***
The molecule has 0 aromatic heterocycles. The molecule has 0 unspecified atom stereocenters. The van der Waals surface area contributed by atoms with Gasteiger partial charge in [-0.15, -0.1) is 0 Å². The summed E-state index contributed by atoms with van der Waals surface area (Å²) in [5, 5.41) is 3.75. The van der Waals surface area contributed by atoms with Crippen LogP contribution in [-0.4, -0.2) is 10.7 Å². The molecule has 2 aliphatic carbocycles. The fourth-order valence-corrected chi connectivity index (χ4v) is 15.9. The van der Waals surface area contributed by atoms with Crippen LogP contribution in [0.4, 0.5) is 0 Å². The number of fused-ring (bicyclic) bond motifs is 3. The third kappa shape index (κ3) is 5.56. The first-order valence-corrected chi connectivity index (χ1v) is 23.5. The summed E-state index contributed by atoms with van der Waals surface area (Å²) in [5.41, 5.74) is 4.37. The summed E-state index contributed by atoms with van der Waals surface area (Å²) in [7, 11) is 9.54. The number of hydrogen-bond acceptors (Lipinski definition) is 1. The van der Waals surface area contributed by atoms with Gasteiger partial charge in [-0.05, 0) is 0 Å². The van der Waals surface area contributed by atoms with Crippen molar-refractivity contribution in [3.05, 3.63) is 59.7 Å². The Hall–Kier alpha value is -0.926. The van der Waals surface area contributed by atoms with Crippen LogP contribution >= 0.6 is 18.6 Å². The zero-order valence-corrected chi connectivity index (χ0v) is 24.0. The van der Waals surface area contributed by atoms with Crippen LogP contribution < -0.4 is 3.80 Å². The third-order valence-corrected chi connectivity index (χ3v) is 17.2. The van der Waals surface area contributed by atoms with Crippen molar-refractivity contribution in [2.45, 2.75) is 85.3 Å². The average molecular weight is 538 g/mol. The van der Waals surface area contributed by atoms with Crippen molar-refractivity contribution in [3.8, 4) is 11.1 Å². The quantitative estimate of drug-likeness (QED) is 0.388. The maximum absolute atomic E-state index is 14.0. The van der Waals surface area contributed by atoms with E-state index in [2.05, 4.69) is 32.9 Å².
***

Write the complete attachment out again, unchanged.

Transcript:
The molecule has 0 aromatic heterocycles. The molecule has 0 unspecified atom stereocenters. The van der Waals surface area contributed by atoms with Gasteiger partial charge in [-0.15, -0.1) is 0 Å². The summed E-state index contributed by atoms with van der Waals surface area (Å²) in [5, 5.41) is 3.75. The van der Waals surface area contributed by atoms with Crippen LogP contribution in [-0.4, -0.2) is 10.7 Å². The molecule has 2 aliphatic carbocycles. The fourth-order valence-corrected chi connectivity index (χ4v) is 15.9. The van der Waals surface area contributed by atoms with Crippen LogP contribution in [0.4, 0.5) is 0 Å². The number of fused-ring (bicyclic) bond motifs is 3. The third kappa shape index (κ3) is 5.56. The first-order valence-corrected chi connectivity index (χ1v) is 23.5. The summed E-state index contributed by atoms with van der Waals surface area (Å²) in [5.41, 5.74) is 4.37. The summed E-state index contributed by atoms with van der Waals surface area (Å²) in [7, 11) is 9.54. The number of hydrogen-bond acceptors (Lipinski definition) is 1. The van der Waals surface area contributed by atoms with Gasteiger partial charge in [-0.05, 0) is 0 Å². The van der Waals surface area contributed by atoms with Crippen molar-refractivity contribution in [3.05, 3.63) is 59.7 Å². The Hall–Kier alpha value is -0.926. The van der Waals surface area contributed by atoms with Crippen LogP contribution >= 0.6 is 18.6 Å². The zero-order valence-corrected chi connectivity index (χ0v) is 24.0. The van der Waals surface area contributed by atoms with Crippen LogP contribution < -0.4 is 3.80 Å². The third-order valence-corrected chi connectivity index (χ3v) is 17.2. The van der Waals surface area contributed by atoms with Crippen molar-refractivity contribution in [2.45, 2.75) is 85.3 Å². The average molecular weight is 538 g/mol. The van der Waals surface area contributed by atoms with Crippen molar-refractivity contribution in [3.8, 4) is 11.1 Å². The quantitative estimate of drug-likeness (QED) is 0.388. The maximum absolute atomic E-state index is 14.0. The van der Waals surface area contributed by atoms with E-state index in [2.05, 4.69) is 32.9 Å².